Out of India

Three languages battle to dominate over a billion people.

English has made India a world player. The country is an outsourcing king, especially among publishers. Read a book or visit a web site, and there’s a chance that some part of it was produced or serviced in India.

How strong is English in India today? What forces oppose it? And which way is the struggle for language dominance going?

Every day on their subcontinent nearly 150 million Indians read 8,000 domestically-published English language newspapers. The circulations of some are undeniably world-class. The most striking example is Number Six on the global Top Ten list of daily newspapers in English, the Times of India, which outranks both the New York Times and the Wall Street Journal.

English language books, too, are big. Only the US and the UK publish more than India, which releases 20,000 titles a year, more than a fourth of the country’s total production.

China can produce goods cheaper, but India’s unrivaled second language experience gives it an edge in the global business of information industry outsourcing. Worldwide, publishers outsource to the tune of a couple billion dollars. So, Delhi caters to book giants like Macmillan and Thomson Press.

Geography, which for generations hindered development on the subcontinent, now conspires with English. Together in the digital age, they produce a situation of high value timing. Now call centers and web sites are milking the difference in time zones. News portal CNET, for example, uses Indians to keep its news site fresh when HQ staff back home in the States are sleeping.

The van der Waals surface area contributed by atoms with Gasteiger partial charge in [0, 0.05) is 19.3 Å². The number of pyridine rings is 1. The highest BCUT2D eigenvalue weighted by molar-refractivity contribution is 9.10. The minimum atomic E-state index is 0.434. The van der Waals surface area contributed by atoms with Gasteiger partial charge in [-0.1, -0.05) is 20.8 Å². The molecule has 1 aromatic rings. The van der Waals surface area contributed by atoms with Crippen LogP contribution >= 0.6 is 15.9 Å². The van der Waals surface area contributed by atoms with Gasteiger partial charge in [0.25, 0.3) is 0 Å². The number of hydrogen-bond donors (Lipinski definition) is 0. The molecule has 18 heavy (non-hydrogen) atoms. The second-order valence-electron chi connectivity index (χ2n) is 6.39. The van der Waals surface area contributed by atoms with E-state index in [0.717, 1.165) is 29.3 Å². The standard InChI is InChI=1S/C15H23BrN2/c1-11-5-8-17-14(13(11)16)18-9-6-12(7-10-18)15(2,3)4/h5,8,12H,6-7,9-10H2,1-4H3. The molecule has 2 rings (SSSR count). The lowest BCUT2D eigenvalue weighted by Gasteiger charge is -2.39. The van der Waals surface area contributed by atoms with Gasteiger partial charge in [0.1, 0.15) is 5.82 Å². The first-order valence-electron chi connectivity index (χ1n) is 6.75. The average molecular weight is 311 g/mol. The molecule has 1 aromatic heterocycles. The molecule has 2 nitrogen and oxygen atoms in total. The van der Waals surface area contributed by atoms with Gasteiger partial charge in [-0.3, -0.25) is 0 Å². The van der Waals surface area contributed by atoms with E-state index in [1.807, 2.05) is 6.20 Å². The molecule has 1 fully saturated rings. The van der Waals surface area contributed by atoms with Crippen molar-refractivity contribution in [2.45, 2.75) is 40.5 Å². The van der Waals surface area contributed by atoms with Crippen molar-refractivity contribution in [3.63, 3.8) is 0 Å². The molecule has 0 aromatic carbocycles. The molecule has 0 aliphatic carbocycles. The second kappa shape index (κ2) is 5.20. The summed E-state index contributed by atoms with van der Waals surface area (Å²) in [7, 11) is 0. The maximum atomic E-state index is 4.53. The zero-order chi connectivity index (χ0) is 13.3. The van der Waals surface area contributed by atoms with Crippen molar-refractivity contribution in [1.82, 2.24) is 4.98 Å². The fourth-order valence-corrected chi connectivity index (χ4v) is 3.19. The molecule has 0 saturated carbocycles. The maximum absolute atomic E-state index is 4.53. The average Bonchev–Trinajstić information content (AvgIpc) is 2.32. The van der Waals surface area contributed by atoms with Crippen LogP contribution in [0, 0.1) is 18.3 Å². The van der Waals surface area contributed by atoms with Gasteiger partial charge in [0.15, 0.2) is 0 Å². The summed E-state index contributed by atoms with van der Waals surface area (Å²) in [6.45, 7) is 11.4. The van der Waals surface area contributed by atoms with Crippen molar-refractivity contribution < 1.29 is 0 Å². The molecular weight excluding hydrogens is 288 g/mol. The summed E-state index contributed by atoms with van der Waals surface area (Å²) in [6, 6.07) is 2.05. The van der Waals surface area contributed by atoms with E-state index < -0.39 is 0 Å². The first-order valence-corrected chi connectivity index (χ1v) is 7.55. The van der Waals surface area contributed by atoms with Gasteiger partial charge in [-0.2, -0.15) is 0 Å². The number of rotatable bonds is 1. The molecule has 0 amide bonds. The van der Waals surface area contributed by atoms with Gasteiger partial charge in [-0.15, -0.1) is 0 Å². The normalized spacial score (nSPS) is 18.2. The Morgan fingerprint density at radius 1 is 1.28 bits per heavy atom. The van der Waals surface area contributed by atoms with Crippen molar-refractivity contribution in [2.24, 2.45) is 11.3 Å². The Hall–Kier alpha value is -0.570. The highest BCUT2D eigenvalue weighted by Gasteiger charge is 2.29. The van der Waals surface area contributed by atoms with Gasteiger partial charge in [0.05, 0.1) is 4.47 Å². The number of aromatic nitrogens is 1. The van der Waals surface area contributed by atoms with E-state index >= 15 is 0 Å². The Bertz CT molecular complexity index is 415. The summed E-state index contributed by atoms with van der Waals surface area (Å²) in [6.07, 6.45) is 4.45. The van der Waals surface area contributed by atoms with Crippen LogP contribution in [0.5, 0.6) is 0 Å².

Consider the huge effect the language has on India in the 21st Century. You might think it gets protected status there. But far from securing its place, English is being challenged in the world’s next most populous country.

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The premier challenger to Indian English is Hindi. These two languages cooperated for two and a half centuries to dominate the vast subcontinent.

But early signs of a change show Hindi emerging as the possible lingua franca of the literate in India. Penguin Books India, which always only published in English recently launched its first publishing program in Hindi.

Hindi is already spoken by four to five times as many Indians as any other native language including Bengali, Tamil or Telugu.

On the global scale -if you count only native speakers – Hindi appears even larger than English.

But big as it is, this potential English-killer has failed to win over the large non-Hindi regions of the country. In the south English remains the lingua franca.

No one can say for certain how this struggle will turn out. It is possible that these two leviathans languages may have to yield to yet a third force, their own offspring.

“Hinglish” is the name given to English spiced with Hindi vocabulary, or to Hindi syntax supplemented with English. It’s currently popular among the Indian middle class. So advertisers – who might otherwise choose either Hindi or English – are using Hinglish.

Their reasoning: though they might be understood well enough in either of the two languages, the hybrid offspring gives them maximum connection with their audiences. As a result Indian advertising from most multinational corporations is filled with Hinglish.

In previous generations many Indians grew up thinking that if you can’t speak perfect English, you shouldn’t speak it at all. But now market power has shifted to the young. To them, being understood outclasses being correct. This new attitude opens the door wide for the mix that is Hinglish.

English, Hindi or Hinglish for India, the winner in this billion-population country will affect the whole English-speaking world for years to come.

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